This page collects the posts from Alli Marshall’s Tumblr, NavyBlack, a blog of music writings from 2011-14. Posts are in random order and they’re intended to be viewed as literary rather than journalistic. Just because.
This is “Dodecahedron” by Beth Jeans Houghton. You may or may not have to agree that you’re of an appropriate age to watch this video because it has things not suitable for children. Namely, blurry boobs.
I was just introduced to BJH and if there is indeed love at first sight, then that’s what I have for this lady. Not only do I want to hear her sing just about anything her odd voice (how can her vocal be at once low and soaring?), but I also want to hang out with her in coffee shops nursing hangovers in giant vintage sunglasses and tatty fur coats. I want to be inside the world she creates, all soft punk, hard folk and shimmery touches of glam.
If BJH isn’t a polished sort of pretty, she’s far more interesting. Her lyrics are charmingly tarnished, her voice so limitless and darkly angelic. She’s a bad girl with a big heart, a shooting star, a disco dancefloor patron saint.
First Aid Kit
First Aid Kit took the stage swathed in blue light and gold dresses (their new album is Stay Gold). From opening song, “The Lion’s Roar” the show was a power play of stamping beats and whipping hair. The song itself is an ambling country rocker, waltzing in time to the melodrama of the vocals.
Much of the band’s set drew from vintage folk updated by synthesizers and atmospheric percussion. Johanna and Klara’s harmonies on “Stay Gold” were understated but clear, supporting each other rather than trying to outdo each other with vocal acrobatics.
While a First Aid Kit show could probably rest on washes of steel guitar and emotive slow dances like “In the Hearts of Men,” the band picked up the energy and intrigue with poppier “Blue,” the brisk, dancey “Heaven Knows,” and a cover of Jack White’s dark “Love Interruption.”
From start to finish, the entire show was polished well-rehearsed. Though the Söderberg sisters are just in their early 20s, they perform like seasoned professionals. The kind of flawless stage presence they showed on, say, the “Late Show With David Letterman,” is the same kind of gloss they brought to The Orange Peel stage. They even took a moment to profess their love for Asheville and recount their previous shows at The Peel (including an opening set for Lykke Li in 2012). So much refinement, however, leaves little room for funk — for a blown note or improvised verse. And that might come with time. Then again, the band’s at-capacity crowds and high-profile concerts (Radio City Music Hall, Lollapalooza) suggest that fans are fine with purity. First Aid Kit’s sweet Americana tribute, “Emmylou,” a stunning way to round out a concert, doesn’t need any grit.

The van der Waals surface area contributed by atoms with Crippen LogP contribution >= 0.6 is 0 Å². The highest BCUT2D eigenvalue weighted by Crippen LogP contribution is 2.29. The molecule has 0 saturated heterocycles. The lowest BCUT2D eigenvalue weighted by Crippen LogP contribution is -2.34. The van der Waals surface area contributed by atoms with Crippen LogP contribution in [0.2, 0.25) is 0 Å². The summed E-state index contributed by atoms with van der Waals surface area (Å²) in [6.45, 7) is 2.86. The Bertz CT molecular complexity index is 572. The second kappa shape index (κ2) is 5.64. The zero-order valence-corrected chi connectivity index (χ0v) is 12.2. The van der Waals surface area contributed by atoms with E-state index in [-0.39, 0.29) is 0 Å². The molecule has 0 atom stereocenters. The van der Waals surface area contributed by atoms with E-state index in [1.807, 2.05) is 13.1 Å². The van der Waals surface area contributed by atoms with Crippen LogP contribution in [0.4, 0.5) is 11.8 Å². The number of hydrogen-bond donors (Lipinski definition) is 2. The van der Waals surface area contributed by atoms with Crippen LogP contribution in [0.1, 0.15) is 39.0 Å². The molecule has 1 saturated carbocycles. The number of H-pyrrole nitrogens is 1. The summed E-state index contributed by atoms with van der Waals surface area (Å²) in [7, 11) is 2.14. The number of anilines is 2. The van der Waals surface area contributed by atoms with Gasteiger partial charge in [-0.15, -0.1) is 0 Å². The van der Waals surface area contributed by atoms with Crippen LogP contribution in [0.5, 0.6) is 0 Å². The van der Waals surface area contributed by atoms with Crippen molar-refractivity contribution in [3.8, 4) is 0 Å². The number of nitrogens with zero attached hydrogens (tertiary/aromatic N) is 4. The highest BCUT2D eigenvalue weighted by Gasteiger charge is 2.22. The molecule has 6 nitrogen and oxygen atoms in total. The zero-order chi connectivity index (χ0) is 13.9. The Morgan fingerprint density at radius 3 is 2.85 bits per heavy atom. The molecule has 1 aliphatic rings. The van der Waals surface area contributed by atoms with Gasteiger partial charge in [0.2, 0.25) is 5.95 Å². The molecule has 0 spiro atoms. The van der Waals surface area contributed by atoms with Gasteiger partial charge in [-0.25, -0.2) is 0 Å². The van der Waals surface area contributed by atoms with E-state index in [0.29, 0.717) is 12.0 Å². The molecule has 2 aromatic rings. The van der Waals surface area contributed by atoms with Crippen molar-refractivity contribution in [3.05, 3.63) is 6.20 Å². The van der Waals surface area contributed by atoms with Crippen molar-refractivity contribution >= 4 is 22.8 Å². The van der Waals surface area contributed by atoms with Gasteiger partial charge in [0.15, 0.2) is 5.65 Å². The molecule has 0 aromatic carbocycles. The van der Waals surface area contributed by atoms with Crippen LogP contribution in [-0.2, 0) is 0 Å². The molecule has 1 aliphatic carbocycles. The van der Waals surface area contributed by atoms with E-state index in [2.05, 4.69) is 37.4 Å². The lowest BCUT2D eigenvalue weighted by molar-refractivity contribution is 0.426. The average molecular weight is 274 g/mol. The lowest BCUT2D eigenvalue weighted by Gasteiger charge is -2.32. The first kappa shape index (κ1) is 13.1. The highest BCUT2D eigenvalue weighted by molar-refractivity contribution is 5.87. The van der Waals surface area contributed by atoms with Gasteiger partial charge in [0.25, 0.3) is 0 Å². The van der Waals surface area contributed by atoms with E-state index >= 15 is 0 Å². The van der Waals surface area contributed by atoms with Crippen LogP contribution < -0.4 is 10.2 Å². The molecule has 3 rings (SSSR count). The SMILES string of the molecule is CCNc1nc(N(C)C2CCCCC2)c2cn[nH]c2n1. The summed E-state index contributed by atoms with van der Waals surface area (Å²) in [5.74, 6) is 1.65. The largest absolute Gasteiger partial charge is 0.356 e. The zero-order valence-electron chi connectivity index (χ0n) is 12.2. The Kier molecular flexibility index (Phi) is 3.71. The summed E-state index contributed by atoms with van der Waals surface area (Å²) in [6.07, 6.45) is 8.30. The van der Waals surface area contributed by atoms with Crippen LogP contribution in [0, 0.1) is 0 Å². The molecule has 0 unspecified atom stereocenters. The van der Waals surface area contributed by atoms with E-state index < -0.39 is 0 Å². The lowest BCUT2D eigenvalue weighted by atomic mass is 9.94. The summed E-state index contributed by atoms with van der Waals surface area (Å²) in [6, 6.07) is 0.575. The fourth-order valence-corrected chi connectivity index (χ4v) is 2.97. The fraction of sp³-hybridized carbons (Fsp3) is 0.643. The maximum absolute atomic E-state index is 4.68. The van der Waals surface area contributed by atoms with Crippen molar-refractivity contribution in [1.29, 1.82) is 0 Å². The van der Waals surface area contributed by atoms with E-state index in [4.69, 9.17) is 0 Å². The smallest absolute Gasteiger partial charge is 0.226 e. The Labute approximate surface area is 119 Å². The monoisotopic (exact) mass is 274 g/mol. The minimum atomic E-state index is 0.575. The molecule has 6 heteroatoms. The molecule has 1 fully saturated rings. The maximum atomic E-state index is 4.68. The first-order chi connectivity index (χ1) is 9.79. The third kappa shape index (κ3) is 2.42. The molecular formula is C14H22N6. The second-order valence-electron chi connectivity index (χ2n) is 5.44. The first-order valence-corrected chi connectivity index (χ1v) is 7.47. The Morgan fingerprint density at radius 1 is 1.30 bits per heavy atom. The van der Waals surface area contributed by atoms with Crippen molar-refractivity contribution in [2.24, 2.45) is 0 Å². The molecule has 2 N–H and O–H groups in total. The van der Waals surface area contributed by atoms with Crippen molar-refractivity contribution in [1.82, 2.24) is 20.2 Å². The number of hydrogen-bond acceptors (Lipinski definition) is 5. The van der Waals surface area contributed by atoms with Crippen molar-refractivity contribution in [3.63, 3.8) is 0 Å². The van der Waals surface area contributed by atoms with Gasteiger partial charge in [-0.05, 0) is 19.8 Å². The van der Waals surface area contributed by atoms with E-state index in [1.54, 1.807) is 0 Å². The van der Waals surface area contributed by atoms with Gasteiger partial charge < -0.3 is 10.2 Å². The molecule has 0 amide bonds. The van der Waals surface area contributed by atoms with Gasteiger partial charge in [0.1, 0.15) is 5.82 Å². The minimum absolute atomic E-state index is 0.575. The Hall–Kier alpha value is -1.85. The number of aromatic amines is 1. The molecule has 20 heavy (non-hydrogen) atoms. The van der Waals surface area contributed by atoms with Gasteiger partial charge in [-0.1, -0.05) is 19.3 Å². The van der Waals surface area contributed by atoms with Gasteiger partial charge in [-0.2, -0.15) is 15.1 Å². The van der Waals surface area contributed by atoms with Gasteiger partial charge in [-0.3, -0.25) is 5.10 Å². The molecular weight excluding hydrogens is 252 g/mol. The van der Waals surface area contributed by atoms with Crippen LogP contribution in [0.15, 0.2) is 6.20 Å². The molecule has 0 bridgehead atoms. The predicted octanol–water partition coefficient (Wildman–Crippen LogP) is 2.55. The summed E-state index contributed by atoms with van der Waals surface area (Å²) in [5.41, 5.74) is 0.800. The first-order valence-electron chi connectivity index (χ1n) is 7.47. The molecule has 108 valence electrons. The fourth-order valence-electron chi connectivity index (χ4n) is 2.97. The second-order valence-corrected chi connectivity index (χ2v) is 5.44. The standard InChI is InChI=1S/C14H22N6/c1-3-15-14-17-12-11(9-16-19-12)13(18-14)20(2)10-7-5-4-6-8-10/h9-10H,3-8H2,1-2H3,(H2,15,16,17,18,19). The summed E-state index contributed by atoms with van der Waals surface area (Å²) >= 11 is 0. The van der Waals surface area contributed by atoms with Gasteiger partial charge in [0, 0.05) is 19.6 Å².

Ruin by Vedas
This track is pretty much killing me softly. The dense crush of sound, the high sparkle and the thick beat. A good falsetto always gets me and the vocal here is achingly pure. The whole track, the whole velvety-dark pop confection of it is as narcotic as sleep and as icy-cool as new snow.
David Bazan and Passenger String Quartet at The Grey Eagle
While there have been cellos and violins (and probably even the odd viola or two) on The Grey Eagle stage before, it’s possible that they’ve never been played with quite the breathless splendor of Andrew Joslyn’s Passenger String Quartet. That group, led by violinist and arranger Joslyn, with cellist Rebecca Chung Filice, Seth May-Patterson on viola and violinist Alina To, has backed the likes of Macklemore and Ryan Lewis, Suzanne Vega and DJ Spooky. On Saturday, they played with singer-songwriter David Bazan (of Pedro the Lion and Headphones) on a set of songs Bazan said will be retired* after this tour. (*This may have been in jest.)
The thing about strings is that they elevate everything, underscoring each verse with emotive elegance and promoting decent song craft to resonant poetic genius. Then again, Bazan’s songs are good to begin with — pithy, brutal, funny and human. “Deep green hills whose shoulders fade into thick grey / Tall wet grass whose flesh makes fools of grazing sheep / Whose fleecing makes a fool of me / Who shall I blame for this sweet and heavy trouble for every / stupid struggle I don’t know,” he sings on “The Fleecing.” That song’s moody opening morphed into a soft pastoral with layered textures from bowing, plucking and Bazan’s own guitar strumming.
It was Joslyn who initiated the project, arranging four of Bazan’s songs. The end result, lush and at once weighty and transcendent, comes off like a true commitment to art — seeing a project through to its final result. Because of course it would be enough for the Passenger String Quartet to be a chamber music group and for Bazan to be a singer-songwriter without ever cross-pollinating. And yet, to the boon of luckily listeners, they took that next step.
Bazan’s voice is far from that of the pitch-perfect, smooth-edged soloists who usually perform with classical ensembles. A wooly growl in his lower register and breaking on the high notes, Bazan’s vocal was perfect in its imperfection. The rough edge of his voice against the vibrant and sweeping canvas of the strings felt like a revelation — an exercise in textural and emotional juxtaposition.
Big Deal: review of “lights out”